I found that my approach to “Cruising” changed through repeated viewings. At first, I simply listened to the spoken words and ignored the images and music. I did this to establish some narrative coherence in my brain. The words themselves are quite linear, as they describe a fairly common scene in some detail that eventually leads to a broader conclusion about the significance of the event. (i.e. a fairly standard use of inductive reasoning.) Once I determined the purpose and message of the narrative, I started to play with the images. With some practice, I was able to align the text on the screen with the spoken words. Although this created a satisfying sense of accomplishment, I can’t say that any greater understanding was achieved. However, once I played the scrolling text faster or slower than the spoken word, the experience was more interesting. As well, I played the scrolling text backwards at different speeds, which created a very strange effect. Watching the backward text, particularly at a faster speed, made me focus on certain words: lipstick, love, pickup, skinny. Although I would consciously try to find different words, the same ones would always “grab” my eye.
I found that after a slow pass with the pictures, I tended to ignore their specific details. Although the individual images were certainly appropriate to the piece, their effect on the viewer seemed related more to the speed of their passage. It was fun to play with the combination of the size and speed of the images, as the closer one looked, the faster the images passed. This has an obvious metaphorical meaning to the piece. (i.e. the deeper one looks for meaning, the harder it is to find). There are obviously other implied meanings related to the passage of time and how young people view the progression of their lives and the future.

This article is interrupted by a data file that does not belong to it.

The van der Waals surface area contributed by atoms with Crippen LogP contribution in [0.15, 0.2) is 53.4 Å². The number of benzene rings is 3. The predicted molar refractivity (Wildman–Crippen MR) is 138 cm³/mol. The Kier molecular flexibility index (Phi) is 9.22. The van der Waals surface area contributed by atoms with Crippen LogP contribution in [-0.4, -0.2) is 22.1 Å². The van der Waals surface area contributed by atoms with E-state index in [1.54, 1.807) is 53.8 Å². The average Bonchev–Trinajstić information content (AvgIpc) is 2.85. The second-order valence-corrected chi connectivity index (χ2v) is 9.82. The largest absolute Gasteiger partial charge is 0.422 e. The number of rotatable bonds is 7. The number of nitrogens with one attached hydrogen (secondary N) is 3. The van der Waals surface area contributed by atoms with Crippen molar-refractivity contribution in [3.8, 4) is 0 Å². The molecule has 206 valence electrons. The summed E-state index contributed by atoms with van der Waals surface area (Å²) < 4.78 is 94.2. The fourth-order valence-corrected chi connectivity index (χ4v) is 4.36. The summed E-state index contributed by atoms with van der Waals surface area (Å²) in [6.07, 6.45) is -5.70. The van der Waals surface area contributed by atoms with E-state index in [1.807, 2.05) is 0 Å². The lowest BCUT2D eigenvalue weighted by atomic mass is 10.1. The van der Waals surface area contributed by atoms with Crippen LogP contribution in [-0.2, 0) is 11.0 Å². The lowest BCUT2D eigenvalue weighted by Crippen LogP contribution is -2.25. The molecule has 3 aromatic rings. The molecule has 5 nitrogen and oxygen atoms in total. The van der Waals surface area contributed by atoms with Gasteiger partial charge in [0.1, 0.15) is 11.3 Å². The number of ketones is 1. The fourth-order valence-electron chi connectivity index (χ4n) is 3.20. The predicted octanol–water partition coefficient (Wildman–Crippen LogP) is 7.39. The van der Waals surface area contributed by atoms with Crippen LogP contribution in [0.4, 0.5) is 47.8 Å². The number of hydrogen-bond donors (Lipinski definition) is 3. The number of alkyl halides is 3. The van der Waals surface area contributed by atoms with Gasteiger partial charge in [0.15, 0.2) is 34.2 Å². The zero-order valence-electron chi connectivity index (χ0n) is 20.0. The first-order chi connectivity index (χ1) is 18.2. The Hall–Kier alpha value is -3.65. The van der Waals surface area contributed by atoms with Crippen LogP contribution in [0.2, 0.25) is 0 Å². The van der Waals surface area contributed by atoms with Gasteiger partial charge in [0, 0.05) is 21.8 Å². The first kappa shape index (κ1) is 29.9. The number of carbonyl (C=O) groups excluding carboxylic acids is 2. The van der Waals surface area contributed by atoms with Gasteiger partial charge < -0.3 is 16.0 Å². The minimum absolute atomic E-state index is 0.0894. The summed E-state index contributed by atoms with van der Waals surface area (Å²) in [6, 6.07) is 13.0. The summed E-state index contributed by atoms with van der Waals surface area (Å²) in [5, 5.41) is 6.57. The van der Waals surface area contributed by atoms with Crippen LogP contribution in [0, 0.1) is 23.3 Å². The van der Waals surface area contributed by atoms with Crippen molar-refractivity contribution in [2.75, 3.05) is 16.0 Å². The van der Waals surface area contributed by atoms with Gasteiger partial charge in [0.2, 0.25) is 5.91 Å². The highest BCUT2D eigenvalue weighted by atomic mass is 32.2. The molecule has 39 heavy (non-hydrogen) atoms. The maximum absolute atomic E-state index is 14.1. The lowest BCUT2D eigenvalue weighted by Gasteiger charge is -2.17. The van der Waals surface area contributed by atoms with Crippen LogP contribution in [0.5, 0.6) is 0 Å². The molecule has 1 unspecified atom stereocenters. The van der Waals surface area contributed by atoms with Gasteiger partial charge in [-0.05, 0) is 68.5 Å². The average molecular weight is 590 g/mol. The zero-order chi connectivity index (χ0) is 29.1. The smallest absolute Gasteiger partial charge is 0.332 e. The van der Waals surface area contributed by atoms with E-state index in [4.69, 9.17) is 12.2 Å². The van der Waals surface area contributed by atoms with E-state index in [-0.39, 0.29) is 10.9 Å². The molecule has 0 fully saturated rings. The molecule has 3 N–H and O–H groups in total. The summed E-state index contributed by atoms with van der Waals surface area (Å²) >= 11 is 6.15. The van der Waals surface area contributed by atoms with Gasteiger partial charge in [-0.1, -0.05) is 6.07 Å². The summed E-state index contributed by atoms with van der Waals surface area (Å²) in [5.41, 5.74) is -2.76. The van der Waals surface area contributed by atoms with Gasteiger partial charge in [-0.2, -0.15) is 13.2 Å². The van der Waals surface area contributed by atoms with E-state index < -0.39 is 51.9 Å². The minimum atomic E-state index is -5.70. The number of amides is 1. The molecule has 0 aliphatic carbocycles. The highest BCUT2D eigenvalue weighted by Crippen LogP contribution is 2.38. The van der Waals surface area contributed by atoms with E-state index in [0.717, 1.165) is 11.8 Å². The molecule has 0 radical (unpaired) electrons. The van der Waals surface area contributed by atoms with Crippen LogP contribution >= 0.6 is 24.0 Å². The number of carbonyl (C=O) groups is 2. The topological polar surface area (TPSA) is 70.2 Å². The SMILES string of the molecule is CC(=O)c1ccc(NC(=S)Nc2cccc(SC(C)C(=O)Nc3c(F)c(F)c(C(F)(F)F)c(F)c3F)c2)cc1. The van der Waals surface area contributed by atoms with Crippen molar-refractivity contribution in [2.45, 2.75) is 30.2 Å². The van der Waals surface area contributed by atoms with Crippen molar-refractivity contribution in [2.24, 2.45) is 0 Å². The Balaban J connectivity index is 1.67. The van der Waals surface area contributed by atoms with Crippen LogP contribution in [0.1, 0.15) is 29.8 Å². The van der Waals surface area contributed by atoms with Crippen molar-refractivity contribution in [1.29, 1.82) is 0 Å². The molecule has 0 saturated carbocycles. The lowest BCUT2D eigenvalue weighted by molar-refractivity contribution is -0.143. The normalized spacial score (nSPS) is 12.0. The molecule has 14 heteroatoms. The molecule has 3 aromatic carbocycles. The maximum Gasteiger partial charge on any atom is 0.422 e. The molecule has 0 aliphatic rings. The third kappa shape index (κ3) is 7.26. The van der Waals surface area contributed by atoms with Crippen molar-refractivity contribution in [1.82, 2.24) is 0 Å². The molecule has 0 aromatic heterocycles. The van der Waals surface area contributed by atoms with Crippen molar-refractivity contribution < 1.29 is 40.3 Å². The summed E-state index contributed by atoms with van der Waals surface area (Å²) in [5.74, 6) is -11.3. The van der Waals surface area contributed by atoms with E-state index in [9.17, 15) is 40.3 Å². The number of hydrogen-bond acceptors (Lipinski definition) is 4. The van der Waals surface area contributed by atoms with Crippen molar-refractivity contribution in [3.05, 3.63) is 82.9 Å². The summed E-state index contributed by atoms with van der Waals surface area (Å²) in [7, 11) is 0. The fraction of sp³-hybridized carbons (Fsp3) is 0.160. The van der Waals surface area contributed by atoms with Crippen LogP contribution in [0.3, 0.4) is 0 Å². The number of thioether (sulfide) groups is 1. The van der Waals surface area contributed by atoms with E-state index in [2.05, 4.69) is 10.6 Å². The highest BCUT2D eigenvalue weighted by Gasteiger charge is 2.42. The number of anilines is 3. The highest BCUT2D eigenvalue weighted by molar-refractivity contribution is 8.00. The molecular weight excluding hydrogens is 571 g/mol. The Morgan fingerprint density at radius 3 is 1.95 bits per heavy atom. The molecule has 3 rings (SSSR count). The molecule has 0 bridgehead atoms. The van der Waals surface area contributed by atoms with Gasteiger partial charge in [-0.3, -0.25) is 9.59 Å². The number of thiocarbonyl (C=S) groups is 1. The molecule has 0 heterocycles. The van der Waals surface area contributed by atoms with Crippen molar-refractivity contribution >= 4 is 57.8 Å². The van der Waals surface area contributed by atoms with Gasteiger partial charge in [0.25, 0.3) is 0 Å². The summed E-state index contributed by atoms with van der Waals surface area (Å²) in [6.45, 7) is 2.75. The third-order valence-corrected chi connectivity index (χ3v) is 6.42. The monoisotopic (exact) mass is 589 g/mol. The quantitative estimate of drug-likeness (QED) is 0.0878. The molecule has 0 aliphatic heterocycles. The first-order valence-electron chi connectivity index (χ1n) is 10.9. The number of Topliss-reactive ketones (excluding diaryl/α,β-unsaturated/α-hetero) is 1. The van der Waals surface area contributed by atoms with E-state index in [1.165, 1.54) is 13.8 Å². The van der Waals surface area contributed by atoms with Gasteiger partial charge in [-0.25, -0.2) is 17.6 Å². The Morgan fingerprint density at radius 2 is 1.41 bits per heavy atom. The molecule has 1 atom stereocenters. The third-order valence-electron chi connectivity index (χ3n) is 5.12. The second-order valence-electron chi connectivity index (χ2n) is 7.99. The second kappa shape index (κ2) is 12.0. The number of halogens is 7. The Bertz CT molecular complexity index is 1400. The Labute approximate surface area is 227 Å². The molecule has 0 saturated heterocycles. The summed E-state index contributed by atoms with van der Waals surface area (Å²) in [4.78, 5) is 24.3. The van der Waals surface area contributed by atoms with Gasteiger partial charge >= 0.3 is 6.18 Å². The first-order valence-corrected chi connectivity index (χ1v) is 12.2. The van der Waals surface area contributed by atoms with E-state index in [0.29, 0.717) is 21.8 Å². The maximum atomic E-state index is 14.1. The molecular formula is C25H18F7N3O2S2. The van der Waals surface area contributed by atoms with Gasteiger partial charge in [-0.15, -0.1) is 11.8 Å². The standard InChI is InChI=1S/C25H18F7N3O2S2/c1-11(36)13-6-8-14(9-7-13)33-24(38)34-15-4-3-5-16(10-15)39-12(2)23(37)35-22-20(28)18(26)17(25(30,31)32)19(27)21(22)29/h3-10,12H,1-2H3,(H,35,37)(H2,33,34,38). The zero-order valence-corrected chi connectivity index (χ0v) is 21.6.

I’m not sure this piece could be described as non-linear. Aarseth describes a non-linear text as one where the words or sequence of words differ from reading to reading. In this case, although one could vary the speed, size, and direction of the printed text, there was always the recurring voice-over that kept the narrative moving forward. Manipulation of the printed text and images certainly suggested new associations that may not have been obvious from the initial reading (I am still wondering why my brain repeatedly fixed itself on certain words in the backwards viewing) and these associations could clearly create poetic meaning beyond the literal, but I found my interpretations always seeking their way back to the linear narrative.
Multi-linear might be a better way to describe this piece. I visualize this type of narrative as a single stream moving forward that then has various branches of meaning splaying and straying outward. These branches could split into further branches, could loop back on themselves, could intersect with other branches, but they always find their way back to the main stream.